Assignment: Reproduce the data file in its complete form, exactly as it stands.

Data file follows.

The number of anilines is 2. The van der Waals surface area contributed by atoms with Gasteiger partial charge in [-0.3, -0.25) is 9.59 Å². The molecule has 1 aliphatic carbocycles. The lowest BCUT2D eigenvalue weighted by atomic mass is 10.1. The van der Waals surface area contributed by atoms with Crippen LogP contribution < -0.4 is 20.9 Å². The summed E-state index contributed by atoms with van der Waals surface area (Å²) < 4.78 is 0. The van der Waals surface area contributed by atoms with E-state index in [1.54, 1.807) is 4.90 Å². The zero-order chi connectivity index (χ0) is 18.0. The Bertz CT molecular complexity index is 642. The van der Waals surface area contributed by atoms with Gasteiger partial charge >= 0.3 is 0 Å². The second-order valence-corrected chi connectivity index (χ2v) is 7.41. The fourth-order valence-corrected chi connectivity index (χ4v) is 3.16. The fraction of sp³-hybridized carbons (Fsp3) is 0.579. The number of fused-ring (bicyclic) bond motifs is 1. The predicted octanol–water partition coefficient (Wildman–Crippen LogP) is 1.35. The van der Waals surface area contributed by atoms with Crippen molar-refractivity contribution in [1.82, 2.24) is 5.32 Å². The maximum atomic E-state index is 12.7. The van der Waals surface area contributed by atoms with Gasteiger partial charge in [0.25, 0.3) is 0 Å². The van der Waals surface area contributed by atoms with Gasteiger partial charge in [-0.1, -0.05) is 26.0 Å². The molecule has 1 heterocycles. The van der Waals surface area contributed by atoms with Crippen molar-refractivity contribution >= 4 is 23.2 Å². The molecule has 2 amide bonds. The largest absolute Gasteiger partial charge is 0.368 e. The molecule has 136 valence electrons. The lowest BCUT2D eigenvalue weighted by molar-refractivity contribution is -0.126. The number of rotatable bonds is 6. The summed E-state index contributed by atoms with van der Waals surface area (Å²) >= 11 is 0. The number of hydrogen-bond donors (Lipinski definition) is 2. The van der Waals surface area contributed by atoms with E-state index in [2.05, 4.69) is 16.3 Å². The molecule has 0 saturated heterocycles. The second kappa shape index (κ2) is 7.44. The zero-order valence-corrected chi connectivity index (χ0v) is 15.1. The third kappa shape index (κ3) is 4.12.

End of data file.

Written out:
The number of anilines is 2. The van der Waals surface area contributed by atoms with Gasteiger partial charge in [-0.3, -0.25) is 9.59 Å². The molecule has 1 aliphatic carbocycles. The lowest BCUT2D eigenvalue weighted by atomic mass is 10.1. The van der Waals surface area contributed by atoms with Crippen LogP contribution < -0.4 is 20.9 Å². The summed E-state index contributed by atoms with van der Waals surface area (Å²) < 4.78 is 0. The van der Waals surface area contributed by atoms with E-state index in [1.54, 1.807) is 4.90 Å². The zero-order chi connectivity index (χ0) is 18.0. The Bertz CT molecular complexity index is 642. The van der Waals surface area contributed by atoms with Gasteiger partial charge >= 0.3 is 0 Å². The second-order valence-corrected chi connectivity index (χ2v) is 7.41. The fourth-order valence-corrected chi connectivity index (χ4v) is 3.16. The fraction of sp³-hybridized carbons (Fsp3) is 0.579. The number of fused-ring (bicyclic) bond motifs is 1. The predicted octanol–water partition coefficient (Wildman–Crippen LogP) is 1.35. The van der Waals surface area contributed by atoms with Crippen molar-refractivity contribution in [1.82, 2.24) is 5.32 Å². The maximum atomic E-state index is 12.7. The van der Waals surface area contributed by atoms with Gasteiger partial charge in [0.25, 0.3) is 0 Å². The van der Waals surface area contributed by atoms with Gasteiger partial charge in [-0.1, -0.05) is 26.0 Å². The molecule has 1 heterocycles. The van der Waals surface area contributed by atoms with Crippen molar-refractivity contribution >= 4 is 23.2 Å². The molecule has 2 amide bonds. The largest absolute Gasteiger partial charge is 0.368 e. The molecule has 136 valence electrons. The lowest BCUT2D eigenvalue weighted by molar-refractivity contribution is -0.126. The number of rotatable bonds is 6. The summed E-state index contributed by atoms with van der Waals surface area (Å²) >= 11 is 0. The number of hydrogen-bond donors (Lipinski definition) is 2. The van der Waals surface area contributed by atoms with E-state index in [2.05, 4.69) is 16.3 Å². The molecule has 0 saturated heterocycles. The second kappa shape index (κ2) is 7.44. The zero-order valence-corrected chi connectivity index (χ0v) is 15.1. The third kappa shape index (κ3) is 4.12.